Mandatory Busing More Effective Than Voluntary
Contrary to the contentions of some members of Congress who seek to limit the use of compulsory busing for school desegregation, mandatory desegregation plans are more effective in reducing racial isolation than are voluntary plans and do not appear to cause more "white flight'' in the long run than voluntary techniques, according to a Vanderbilt University study.
Enrollment Data Analyzed
Mark A. Smylie, a doctoral student at the university's George Peabody College for Teachers and a research assistant at its Institute for Public Policy Studies, analyzed enrollment data from 1968 to 1980 from 49 of the country's largest school districts. Each of the districts had more than 30,000 students; each had minority enrollments constituting between 25 percent and 75 percent of their total student population; and each had put into effect one or more desegregation plans. The data were supplied by the U.S. Department of Education's office for civil rights.
Of the 52 desegregation plans studied (some districts used more than one plan over the 12-year period), 39 were classified as "mandatory,'' meaning that students were reassigned to schools outside their neighborhoods to promote racial balance; and 13 were termed "voluntary," meaning that students elected to change schools.
Reducing Racial Isolation
The study concentrated on only one goal of desegregation--reducing racial isolation--and did not address educational outcomes.
Among the major findings of the study, which was to be released today:
Over time, districts with voluntary plans lost approximately the same proportion of white students as did systems in which student reassignment was compulsory.
In districts with mandatory plans, "white flight" tended to be greatest right around the time of implementation, then leveled off--what Mr. Smylie termed a "hiccup effect." Under voluntary plans, the study found, the decline in white enrollment was less pronounced at the beginning, but the decline was steadier over time.
"Long-term similarities in declines in white proportion of student enrollment suggest that over time these losses are less a factor of the type of desegregation plan than of other factors, such as public reaction to desegregation in general, differential birthrates, and demographic trends of urban and suburban areas," the report says.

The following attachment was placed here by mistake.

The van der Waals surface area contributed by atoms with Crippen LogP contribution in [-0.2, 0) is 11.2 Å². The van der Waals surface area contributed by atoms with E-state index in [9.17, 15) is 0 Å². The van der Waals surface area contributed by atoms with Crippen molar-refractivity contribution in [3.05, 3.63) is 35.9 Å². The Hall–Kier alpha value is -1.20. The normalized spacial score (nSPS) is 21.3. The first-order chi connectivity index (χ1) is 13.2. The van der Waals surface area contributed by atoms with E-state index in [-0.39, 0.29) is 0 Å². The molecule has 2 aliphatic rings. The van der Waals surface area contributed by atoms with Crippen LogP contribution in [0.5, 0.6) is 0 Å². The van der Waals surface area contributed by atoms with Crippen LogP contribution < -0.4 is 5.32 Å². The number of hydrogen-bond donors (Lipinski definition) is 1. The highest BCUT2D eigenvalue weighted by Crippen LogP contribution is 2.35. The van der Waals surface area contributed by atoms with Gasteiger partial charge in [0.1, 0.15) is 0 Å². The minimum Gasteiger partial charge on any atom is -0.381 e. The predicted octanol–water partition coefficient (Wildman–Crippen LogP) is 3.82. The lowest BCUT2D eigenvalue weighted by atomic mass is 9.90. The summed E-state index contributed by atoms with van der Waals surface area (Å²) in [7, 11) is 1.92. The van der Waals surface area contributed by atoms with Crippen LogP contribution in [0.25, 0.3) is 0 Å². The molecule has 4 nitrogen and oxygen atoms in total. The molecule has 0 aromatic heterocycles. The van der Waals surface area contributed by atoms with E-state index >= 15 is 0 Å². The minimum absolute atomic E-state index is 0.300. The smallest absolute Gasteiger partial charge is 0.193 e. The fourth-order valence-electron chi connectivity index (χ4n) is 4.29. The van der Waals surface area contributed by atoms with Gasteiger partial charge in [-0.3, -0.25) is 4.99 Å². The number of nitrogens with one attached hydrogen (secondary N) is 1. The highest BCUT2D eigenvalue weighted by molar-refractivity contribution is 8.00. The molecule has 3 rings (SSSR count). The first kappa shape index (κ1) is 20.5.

The losses of white students in districts with voluntary plans could be due in part to the threat of mandatory desegregation, Mr. Smylie added. In several districts, mandatory plans have been imposed after voluntary plans failed to reduce racial isolation, and previous studies have shown that many white families leave public schools in anticipation of mandatory busing.
In large districts with mandatory student-assignment plans, individual schools were much more likely to reflect the racial makeup of the district as a whole.
Mandatory plans were more effective in reducing the number of "racially identifiable minority schools"--those in which minority-group students made up more than 90 percent of the enrollment.
Under voluntary desegregation plans in Houston, Flint, Mich., and, this school year, in Los Angeles, Mr. Smylie found, the number of racially isolated schools actually increased.
Districts under mandatory plans tended to maintain higher levels of desegregation over time than did districts using voluntary techniques.
"The propositions underlying current legislative initiatives to limit or prohibit mandatory student assignments to schools for desegregation are not supported by the desegregation experiences of the nation's largest school districts since 1968," Mr. Smylie wrote in a summary of his research.